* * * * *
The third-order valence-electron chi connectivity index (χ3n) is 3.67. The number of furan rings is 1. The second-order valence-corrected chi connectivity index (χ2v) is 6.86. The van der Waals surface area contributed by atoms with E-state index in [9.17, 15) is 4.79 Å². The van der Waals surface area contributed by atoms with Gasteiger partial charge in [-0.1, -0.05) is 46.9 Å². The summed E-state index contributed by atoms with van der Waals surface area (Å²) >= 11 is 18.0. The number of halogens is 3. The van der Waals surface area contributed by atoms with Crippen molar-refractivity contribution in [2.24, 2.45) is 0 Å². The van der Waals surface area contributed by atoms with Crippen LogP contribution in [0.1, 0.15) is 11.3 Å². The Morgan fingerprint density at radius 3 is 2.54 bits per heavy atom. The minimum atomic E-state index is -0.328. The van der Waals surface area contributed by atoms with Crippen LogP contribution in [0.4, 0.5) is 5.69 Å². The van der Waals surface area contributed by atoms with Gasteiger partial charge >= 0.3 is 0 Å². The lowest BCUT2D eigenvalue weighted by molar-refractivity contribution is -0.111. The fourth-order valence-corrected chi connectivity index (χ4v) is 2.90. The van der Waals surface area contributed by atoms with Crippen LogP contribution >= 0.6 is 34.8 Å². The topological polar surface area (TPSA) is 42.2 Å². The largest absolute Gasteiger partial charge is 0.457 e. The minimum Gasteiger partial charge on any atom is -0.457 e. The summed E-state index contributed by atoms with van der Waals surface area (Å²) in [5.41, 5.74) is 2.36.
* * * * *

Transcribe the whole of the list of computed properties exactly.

The third-order valence-electron chi connectivity index (χ3n) is 3.67. The number of furan rings is 1. The second-order valence-corrected chi connectivity index (χ2v) is 6.86. The van der Waals surface area contributed by atoms with E-state index in [9.17, 15) is 4.79 Å². The van der Waals surface area contributed by atoms with Gasteiger partial charge in [-0.1, -0.05) is 46.9 Å². The summed E-state index contributed by atoms with van der Waals surface area (Å²) >= 11 is 18.0. The number of halogens is 3. The van der Waals surface area contributed by atoms with Crippen molar-refractivity contribution in [2.24, 2.45) is 0 Å². The van der Waals surface area contributed by atoms with Crippen LogP contribution in [0.1, 0.15) is 11.3 Å². The Morgan fingerprint density at radius 3 is 2.54 bits per heavy atom. The minimum atomic E-state index is -0.328. The van der Waals surface area contributed by atoms with Crippen LogP contribution in [0.4, 0.5) is 5.69 Å². The van der Waals surface area contributed by atoms with Gasteiger partial charge >= 0.3 is 0 Å². The lowest BCUT2D eigenvalue weighted by molar-refractivity contribution is -0.111. The fourth-order valence-corrected chi connectivity index (χ4v) is 2.90. The van der Waals surface area contributed by atoms with Crippen LogP contribution >= 0.6 is 34.8 Å². The topological polar surface area (TPSA) is 42.2 Å². The largest absolute Gasteiger partial charge is 0.457 e. The minimum Gasteiger partial charge on any atom is -0.457 e. The summed E-state index contributed by atoms with van der Waals surface area (Å²) in [5.41, 5.74) is 2.36.